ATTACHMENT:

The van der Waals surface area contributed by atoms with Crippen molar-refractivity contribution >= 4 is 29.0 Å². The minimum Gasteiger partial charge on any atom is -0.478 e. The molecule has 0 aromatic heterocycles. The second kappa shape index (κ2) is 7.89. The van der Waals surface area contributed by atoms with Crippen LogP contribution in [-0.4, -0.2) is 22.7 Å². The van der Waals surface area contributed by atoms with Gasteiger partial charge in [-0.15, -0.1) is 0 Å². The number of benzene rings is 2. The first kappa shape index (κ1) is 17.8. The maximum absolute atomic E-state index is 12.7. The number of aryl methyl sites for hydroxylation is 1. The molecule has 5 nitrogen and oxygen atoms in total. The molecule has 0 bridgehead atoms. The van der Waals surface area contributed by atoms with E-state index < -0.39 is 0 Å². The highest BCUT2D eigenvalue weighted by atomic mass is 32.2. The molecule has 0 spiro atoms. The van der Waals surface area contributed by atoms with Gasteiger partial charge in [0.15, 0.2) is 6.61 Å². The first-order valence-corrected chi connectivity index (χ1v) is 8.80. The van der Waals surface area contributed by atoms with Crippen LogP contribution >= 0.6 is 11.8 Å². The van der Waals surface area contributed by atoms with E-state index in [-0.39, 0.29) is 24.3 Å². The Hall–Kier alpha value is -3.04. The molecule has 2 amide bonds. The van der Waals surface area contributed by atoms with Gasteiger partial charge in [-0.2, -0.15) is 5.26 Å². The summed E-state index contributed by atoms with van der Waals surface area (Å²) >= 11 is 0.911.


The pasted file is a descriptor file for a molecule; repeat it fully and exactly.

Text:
The van der Waals surface area contributed by atoms with Crippen molar-refractivity contribution >= 4 is 29.0 Å². The minimum Gasteiger partial charge on any atom is -0.478 e. The molecule has 0 aromatic heterocycles. The second kappa shape index (κ2) is 7.89. The van der Waals surface area contributed by atoms with Crippen LogP contribution in [-0.4, -0.2) is 22.7 Å². The van der Waals surface area contributed by atoms with Gasteiger partial charge in [-0.15, -0.1) is 0 Å². The number of benzene rings is 2. The first kappa shape index (κ1) is 17.8. The maximum absolute atomic E-state index is 12.7. The number of aryl methyl sites for hydroxylation is 1. The molecule has 5 nitrogen and oxygen atoms in total. The molecule has 0 bridgehead atoms. The van der Waals surface area contributed by atoms with E-state index < -0.39 is 0 Å². The highest BCUT2D eigenvalue weighted by atomic mass is 32.2. The molecule has 0 spiro atoms. The van der Waals surface area contributed by atoms with Gasteiger partial charge in [0.15, 0.2) is 6.61 Å². The first-order valence-corrected chi connectivity index (χ1v) is 8.80. The van der Waals surface area contributed by atoms with Crippen LogP contribution >= 0.6 is 11.8 Å². The van der Waals surface area contributed by atoms with E-state index in [-0.39, 0.29) is 24.3 Å². The Hall–Kier alpha value is -3.04. The molecule has 2 amide bonds. The van der Waals surface area contributed by atoms with Gasteiger partial charge in [-0.2, -0.15) is 5.26 Å². The summed E-state index contributed by atoms with van der Waals surface area (Å²) >= 11 is 0.911.